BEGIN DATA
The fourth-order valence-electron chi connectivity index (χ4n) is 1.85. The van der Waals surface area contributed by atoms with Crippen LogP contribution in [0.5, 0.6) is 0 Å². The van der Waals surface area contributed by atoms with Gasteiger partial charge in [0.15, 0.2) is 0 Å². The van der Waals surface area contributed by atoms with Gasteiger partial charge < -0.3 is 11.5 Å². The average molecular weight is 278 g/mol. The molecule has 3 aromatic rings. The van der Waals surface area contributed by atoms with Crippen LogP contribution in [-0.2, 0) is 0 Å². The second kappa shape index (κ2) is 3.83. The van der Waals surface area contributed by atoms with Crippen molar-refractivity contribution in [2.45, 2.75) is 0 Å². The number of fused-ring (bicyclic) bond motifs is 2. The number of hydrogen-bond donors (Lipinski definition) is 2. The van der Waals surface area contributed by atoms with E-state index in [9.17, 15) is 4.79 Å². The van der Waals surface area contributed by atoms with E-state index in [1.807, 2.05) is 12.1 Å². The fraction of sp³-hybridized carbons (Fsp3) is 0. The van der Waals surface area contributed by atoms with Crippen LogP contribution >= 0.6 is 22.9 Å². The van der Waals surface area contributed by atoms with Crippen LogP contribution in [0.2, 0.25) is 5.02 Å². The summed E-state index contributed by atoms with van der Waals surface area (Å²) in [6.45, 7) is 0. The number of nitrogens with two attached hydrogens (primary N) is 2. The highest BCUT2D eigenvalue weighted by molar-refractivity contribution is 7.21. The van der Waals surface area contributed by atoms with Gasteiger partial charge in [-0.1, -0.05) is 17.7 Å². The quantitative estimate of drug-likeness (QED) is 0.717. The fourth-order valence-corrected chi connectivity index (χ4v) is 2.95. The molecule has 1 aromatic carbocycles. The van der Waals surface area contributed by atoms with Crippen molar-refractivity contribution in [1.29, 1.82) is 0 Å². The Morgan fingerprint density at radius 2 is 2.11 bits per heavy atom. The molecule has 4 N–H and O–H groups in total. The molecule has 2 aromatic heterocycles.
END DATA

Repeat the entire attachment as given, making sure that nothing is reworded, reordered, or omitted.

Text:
The fourth-order valence-electron chi connectivity index (χ4n) is 1.85. The van der Waals surface area contributed by atoms with Crippen LogP contribution in [0.5, 0.6) is 0 Å². The van der Waals surface area contributed by atoms with Gasteiger partial charge in [0.15, 0.2) is 0 Å². The van der Waals surface area contributed by atoms with Gasteiger partial charge < -0.3 is 11.5 Å². The average molecular weight is 278 g/mol. The molecule has 3 aromatic rings. The van der Waals surface area contributed by atoms with Crippen LogP contribution in [-0.2, 0) is 0 Å². The second kappa shape index (κ2) is 3.83. The van der Waals surface area contributed by atoms with Crippen molar-refractivity contribution in [2.45, 2.75) is 0 Å². The number of fused-ring (bicyclic) bond motifs is 2. The number of hydrogen-bond donors (Lipinski definition) is 2. The van der Waals surface area contributed by atoms with E-state index in [9.17, 15) is 4.79 Å². The van der Waals surface area contributed by atoms with E-state index in [1.807, 2.05) is 12.1 Å². The fraction of sp³-hybridized carbons (Fsp3) is 0. The van der Waals surface area contributed by atoms with Crippen LogP contribution >= 0.6 is 22.9 Å². The van der Waals surface area contributed by atoms with Crippen LogP contribution in [0.2, 0.25) is 5.02 Å². The summed E-state index contributed by atoms with van der Waals surface area (Å²) in [6.45, 7) is 0. The number of nitrogens with two attached hydrogens (primary N) is 2. The highest BCUT2D eigenvalue weighted by molar-refractivity contribution is 7.21. The van der Waals surface area contributed by atoms with Gasteiger partial charge in [-0.1, -0.05) is 17.7 Å². The quantitative estimate of drug-likeness (QED) is 0.717. The fourth-order valence-corrected chi connectivity index (χ4v) is 2.95. The molecule has 1 aromatic carbocycles. The van der Waals surface area contributed by atoms with Crippen molar-refractivity contribution in [1.29, 1.82) is 0 Å². The Morgan fingerprint density at radius 2 is 2.11 bits per heavy atom. The molecule has 4 N–H and O–H groups in total. The molecule has 2 aromatic heterocycles.